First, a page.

Soaked seeds in fresh warm water for 7 days then placed in baggy with damp cocopeat. Sprayed with neem oil and placed on computer monitor. Of the three seeds two sprouted within 7 days, an still waiting on the third. Seeds must be fresh! Subsequent growth is very slow and have been waiting on the first leaf for a month now.
Submitted on 19/07/2004 by Cheri Wilson CAWilson05@aol.com

...easy to germinate and need up to 3 months to sprout.
plastic bag, moist potting mixture and all ten germinated
Submitted on 05/07/2004 by Gerin Choiniere segerin@earthlink.net

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by writing a germination comment about how to germinate the seeds of this species. Click here!

plant cultivation comments by our visitors
Also see germination commnets above.

Plants from this species ...

... are of high ornamental value
In Queen Creek, AZ in USA they need very little care and grow normal.
Planted 2 in ground in Queen Creek, AZ in May as small seedlings. One has done very well putting out several new leaves this summer although none are yet palmate. Other one appeared to have died so just forgot about it but about a month later noticed small leaf emerging from where I had planted it. Very hot summer this year (36 days over 110 degrees) but this palm was unfazed. Watered with drip irrigation 1-2 times a week to soak soil thoroughly. Growth is slow initially but it has been speeding up as plant matures. I also have 2 in pots (black pots) on patio in full afternoon sun. I water these a little more often but are also doing fine. Even though they are less than a foot tall and none have palmate leaves they all have very nice blue color. Very pleased with this palm.
Submitted on 18/09/2007 by j hamilton quitsteppingonmytail@cox.net

... are of high ornamental value
In Near Las Vegas, NV in USA they need little care and grow slow.
Germinated 6 of 10 seeds in mid winter and kept indoors for first winter. Spent entire following summer, with temps over 100 F, outside and unprotected in a black plastic container, in potting soil for cactus. Then the following winter unprotected with night time temps very commonly under 32 F, in the pot. They stayed green and healthy the whole time, and are all around 1ft. tall. I have always made sure they never dried out. It's April 5th and just put them in the ground. Pahrump, NV (89048) Weather Facts. On average, the warmest month is July. The highest recorded temperature was 115°F in 1972. December is the average coolest month. The lowest recorded temperature was -2°F in 1990. The maximum average precipitation occurs in February. The lowest precipitation occurs in June. Average high in July is 100 F, in December is 58 F. Average low in December is 26 F, in July is 67 F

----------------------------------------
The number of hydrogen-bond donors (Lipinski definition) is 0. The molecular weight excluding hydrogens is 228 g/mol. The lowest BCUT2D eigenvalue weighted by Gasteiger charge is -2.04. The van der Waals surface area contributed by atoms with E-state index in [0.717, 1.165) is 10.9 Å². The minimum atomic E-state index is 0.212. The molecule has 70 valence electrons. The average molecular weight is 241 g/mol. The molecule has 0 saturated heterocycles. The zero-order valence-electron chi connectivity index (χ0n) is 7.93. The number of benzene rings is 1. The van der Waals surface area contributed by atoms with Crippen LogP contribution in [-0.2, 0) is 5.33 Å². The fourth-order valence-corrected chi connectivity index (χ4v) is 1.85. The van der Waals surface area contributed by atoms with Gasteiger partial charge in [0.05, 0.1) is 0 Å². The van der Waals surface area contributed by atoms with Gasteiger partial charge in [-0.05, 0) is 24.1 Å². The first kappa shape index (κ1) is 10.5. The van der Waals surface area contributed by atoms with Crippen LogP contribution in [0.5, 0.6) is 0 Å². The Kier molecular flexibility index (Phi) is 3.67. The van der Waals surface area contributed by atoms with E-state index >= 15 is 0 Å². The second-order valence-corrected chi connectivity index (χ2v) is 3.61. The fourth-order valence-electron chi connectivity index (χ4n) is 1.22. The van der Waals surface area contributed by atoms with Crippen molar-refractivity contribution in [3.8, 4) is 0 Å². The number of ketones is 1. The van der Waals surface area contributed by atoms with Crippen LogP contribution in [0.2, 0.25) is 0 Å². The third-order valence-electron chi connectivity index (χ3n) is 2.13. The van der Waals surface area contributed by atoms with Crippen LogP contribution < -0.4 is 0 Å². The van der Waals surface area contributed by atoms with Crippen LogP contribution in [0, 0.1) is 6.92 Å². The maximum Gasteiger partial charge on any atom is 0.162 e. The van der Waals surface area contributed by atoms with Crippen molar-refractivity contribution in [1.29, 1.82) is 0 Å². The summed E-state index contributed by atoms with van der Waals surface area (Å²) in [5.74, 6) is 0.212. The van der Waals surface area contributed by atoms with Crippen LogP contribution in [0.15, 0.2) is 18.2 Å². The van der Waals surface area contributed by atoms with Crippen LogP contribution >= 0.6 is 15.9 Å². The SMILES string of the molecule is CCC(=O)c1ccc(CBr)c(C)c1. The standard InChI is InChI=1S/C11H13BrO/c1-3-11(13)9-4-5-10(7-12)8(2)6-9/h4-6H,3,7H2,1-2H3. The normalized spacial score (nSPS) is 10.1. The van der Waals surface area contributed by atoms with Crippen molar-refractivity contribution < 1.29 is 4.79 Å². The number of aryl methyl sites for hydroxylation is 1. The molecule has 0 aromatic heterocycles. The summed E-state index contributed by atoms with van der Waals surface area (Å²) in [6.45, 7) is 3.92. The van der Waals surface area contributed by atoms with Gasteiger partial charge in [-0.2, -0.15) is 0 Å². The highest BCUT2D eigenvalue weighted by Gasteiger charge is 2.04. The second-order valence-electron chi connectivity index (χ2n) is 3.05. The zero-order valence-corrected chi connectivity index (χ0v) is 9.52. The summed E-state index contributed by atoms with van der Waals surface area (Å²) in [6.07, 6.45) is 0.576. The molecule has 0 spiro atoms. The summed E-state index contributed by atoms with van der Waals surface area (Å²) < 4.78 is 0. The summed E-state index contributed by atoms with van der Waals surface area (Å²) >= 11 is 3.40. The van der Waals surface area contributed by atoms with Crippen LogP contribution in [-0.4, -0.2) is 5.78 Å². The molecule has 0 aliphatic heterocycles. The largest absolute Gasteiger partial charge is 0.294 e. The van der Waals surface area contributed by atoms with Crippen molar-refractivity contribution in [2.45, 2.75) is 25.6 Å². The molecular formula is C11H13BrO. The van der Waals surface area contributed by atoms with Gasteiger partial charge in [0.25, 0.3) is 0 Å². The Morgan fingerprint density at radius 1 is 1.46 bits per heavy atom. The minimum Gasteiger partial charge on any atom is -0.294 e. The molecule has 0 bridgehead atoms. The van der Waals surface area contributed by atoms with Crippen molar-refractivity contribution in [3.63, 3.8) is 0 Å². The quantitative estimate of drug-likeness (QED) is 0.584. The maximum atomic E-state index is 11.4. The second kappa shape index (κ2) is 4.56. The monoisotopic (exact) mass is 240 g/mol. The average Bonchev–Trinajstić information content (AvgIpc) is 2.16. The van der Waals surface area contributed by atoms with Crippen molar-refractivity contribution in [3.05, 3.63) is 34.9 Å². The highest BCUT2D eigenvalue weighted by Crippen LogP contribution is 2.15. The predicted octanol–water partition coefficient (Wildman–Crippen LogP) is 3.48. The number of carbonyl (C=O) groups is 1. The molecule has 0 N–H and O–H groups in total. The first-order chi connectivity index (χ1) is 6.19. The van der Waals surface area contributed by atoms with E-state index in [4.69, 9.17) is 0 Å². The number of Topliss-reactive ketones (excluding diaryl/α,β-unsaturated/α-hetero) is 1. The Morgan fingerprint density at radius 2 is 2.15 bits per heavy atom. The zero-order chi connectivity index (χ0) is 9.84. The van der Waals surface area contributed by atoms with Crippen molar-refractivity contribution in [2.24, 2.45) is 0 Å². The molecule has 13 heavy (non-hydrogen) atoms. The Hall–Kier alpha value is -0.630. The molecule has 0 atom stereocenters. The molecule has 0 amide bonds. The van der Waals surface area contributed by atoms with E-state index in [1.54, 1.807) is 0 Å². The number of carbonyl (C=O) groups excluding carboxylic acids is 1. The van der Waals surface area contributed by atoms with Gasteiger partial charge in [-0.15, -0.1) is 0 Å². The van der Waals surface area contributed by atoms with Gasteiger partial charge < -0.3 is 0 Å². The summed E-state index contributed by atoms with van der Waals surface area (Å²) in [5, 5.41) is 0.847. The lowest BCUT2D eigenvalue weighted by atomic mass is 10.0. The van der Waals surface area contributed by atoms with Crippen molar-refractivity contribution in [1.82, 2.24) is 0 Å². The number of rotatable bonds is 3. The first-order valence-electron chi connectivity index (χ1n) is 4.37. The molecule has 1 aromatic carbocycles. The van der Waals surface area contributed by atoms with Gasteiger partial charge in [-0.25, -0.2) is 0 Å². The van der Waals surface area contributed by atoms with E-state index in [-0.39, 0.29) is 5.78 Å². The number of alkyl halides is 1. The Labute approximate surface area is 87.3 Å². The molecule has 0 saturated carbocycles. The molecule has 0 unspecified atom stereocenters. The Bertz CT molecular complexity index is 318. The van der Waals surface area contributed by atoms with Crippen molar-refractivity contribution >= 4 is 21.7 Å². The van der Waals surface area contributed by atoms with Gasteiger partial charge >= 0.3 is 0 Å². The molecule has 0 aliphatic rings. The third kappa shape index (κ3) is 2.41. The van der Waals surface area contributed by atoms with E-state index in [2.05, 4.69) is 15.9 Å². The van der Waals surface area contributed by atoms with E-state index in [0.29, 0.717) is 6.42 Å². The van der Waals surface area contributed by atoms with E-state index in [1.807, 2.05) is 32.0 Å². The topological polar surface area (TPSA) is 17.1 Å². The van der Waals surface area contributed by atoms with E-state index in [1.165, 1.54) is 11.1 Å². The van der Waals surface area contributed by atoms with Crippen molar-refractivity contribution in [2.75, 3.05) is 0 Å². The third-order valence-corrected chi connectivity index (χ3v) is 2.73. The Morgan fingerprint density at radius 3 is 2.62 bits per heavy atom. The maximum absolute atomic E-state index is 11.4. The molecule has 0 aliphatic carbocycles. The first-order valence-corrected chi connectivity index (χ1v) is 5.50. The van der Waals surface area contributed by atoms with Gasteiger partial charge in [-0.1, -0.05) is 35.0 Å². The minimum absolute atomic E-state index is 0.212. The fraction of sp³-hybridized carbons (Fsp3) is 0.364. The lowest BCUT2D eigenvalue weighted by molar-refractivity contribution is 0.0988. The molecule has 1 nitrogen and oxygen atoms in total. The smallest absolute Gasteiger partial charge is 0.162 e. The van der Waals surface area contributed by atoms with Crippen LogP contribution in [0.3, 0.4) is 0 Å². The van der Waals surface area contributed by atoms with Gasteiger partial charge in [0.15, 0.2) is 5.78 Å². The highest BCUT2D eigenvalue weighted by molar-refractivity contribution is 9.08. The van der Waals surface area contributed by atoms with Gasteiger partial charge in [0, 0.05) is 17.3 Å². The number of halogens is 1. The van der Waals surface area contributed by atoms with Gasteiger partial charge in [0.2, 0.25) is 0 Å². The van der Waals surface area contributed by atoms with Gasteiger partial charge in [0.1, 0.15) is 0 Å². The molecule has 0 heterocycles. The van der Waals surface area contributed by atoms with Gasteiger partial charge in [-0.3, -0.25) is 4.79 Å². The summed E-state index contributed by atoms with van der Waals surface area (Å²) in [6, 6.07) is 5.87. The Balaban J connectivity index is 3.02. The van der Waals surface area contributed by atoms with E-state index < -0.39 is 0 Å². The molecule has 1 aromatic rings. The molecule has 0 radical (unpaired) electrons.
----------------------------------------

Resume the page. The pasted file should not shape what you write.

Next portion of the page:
Submitted on 07/04/2007 by one of our visitors

win € 75 worth of seeds
by writing a plant cultivation comment about how to cultivate the plants of this species. Click here!

If you wish to read more on palm cultivation, we highly recommend Ornamental Palm Horticulture by Timothy K. Broschat and Alan W. Meerow, available in our bookshop.

Ratings and comments reflect individual experiences and the views of our visitors. They do not necessarily describe the most appropriate methods, nor are they necessarily valid for all seeds or plants of this species. Germination and plant cultivation success depends on many different factors; nevertheless, these experiences will hopefully aid you in your effort to get the best germination results from our seeds and the best growth results from your plants.

We recommend:
The Encyclopedia of Cultivated Palms

The Encyclopedia of Cultivated Palms
by Robert Lee Riffle, Paul Craft, Scott Zona

2nd edition
Completely revised and updated

Hardcover - 528 pages
11 x 8.5 inches

Our rating:
Suitable for: all

The Encyclopedia of Cultivated Palms is the definitive account of all palms that can be grown for ornamental and economic use. Palms are often underutilized as a result of their unfamiliarity—even to tropical gardeners. To help introduce these valuable plants to a new audience, the authors have exhaustively documented every genus in the palm family.
825 species are described in detail, including cold hardiness, water needs, height, and any special requirements. Generously illustrated with more than 900 photos, including photos of several palm species that have never before appeared in a general encyclopedia, The Encyclopedia of Cultivated Palms is as valuable as an identification guide as it is a practical handbook. Interesting snippets of history, ethnobotany, and biology inform the text and make this a lively catalog of these remarkable plants.